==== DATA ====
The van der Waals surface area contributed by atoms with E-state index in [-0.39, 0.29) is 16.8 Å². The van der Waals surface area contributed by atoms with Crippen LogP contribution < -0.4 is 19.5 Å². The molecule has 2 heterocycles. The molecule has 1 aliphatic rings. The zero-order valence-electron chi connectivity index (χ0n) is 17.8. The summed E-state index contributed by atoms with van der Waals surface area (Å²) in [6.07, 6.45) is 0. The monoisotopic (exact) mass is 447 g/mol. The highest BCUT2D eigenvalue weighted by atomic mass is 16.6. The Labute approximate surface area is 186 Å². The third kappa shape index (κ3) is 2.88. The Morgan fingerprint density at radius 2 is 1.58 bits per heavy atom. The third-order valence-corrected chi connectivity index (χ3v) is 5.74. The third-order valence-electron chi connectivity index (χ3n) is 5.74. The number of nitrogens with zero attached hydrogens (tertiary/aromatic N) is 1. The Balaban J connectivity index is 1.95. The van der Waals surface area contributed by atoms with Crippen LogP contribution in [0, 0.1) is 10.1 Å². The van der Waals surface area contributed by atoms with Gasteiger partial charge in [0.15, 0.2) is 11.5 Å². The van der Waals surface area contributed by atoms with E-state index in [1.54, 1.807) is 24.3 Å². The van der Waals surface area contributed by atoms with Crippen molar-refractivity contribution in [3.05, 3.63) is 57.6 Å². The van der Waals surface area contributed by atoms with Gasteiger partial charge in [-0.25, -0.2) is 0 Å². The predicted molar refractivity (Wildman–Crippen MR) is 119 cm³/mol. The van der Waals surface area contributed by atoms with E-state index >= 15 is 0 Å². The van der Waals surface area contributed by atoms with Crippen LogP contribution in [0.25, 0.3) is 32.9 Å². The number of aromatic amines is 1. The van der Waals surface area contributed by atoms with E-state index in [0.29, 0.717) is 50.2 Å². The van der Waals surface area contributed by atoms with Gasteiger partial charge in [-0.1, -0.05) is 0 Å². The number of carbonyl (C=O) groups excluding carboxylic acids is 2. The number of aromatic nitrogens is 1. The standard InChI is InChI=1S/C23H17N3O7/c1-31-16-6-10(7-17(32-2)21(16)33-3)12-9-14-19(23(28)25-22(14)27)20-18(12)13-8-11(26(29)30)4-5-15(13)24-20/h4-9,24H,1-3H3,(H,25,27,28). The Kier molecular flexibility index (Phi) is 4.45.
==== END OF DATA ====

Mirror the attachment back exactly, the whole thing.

The van der Waals surface area contributed by atoms with E-state index in [-0.39, 0.29) is 16.8 Å². The van der Waals surface area contributed by atoms with Crippen LogP contribution < -0.4 is 19.5 Å². The molecule has 2 heterocycles. The molecule has 1 aliphatic rings. The zero-order valence-electron chi connectivity index (χ0n) is 17.8. The summed E-state index contributed by atoms with van der Waals surface area (Å²) in [6.07, 6.45) is 0. The monoisotopic (exact) mass is 447 g/mol. The highest BCUT2D eigenvalue weighted by atomic mass is 16.6. The Labute approximate surface area is 186 Å². The third kappa shape index (κ3) is 2.88. The Morgan fingerprint density at radius 2 is 1.58 bits per heavy atom. The third-order valence-corrected chi connectivity index (χ3v) is 5.74. The third-order valence-electron chi connectivity index (χ3n) is 5.74. The number of nitrogens with zero attached hydrogens (tertiary/aromatic N) is 1. The Balaban J connectivity index is 1.95. The van der Waals surface area contributed by atoms with Crippen LogP contribution in [0, 0.1) is 10.1 Å². The van der Waals surface area contributed by atoms with Gasteiger partial charge in [0.15, 0.2) is 11.5 Å². The van der Waals surface area contributed by atoms with E-state index in [1.54, 1.807) is 24.3 Å². The van der Waals surface area contributed by atoms with Crippen molar-refractivity contribution in [3.05, 3.63) is 57.6 Å². The van der Waals surface area contributed by atoms with Gasteiger partial charge in [-0.25, -0.2) is 0 Å². The predicted molar refractivity (Wildman–Crippen MR) is 119 cm³/mol. The van der Waals surface area contributed by atoms with E-state index >= 15 is 0 Å². The van der Waals surface area contributed by atoms with Crippen LogP contribution in [0.25, 0.3) is 32.9 Å². The number of aromatic amines is 1. The van der Waals surface area contributed by atoms with E-state index in [0.29, 0.717) is 50.2 Å². The van der Waals surface area contributed by atoms with Gasteiger partial charge in [-0.1, -0.05) is 0 Å². The number of carbonyl (C=O) groups excluding carboxylic acids is 2. The number of aromatic nitrogens is 1. The standard InChI is InChI=1S/C23H17N3O7/c1-31-16-6-10(7-17(32-2)21(16)33-3)12-9-14-19(23(28)25-22(14)27)20-18(12)13-8-11(26(29)30)4-5-15(13)24-20/h4-9,24H,1-3H3,(H,25,27,28). The Kier molecular flexibility index (Phi) is 4.45.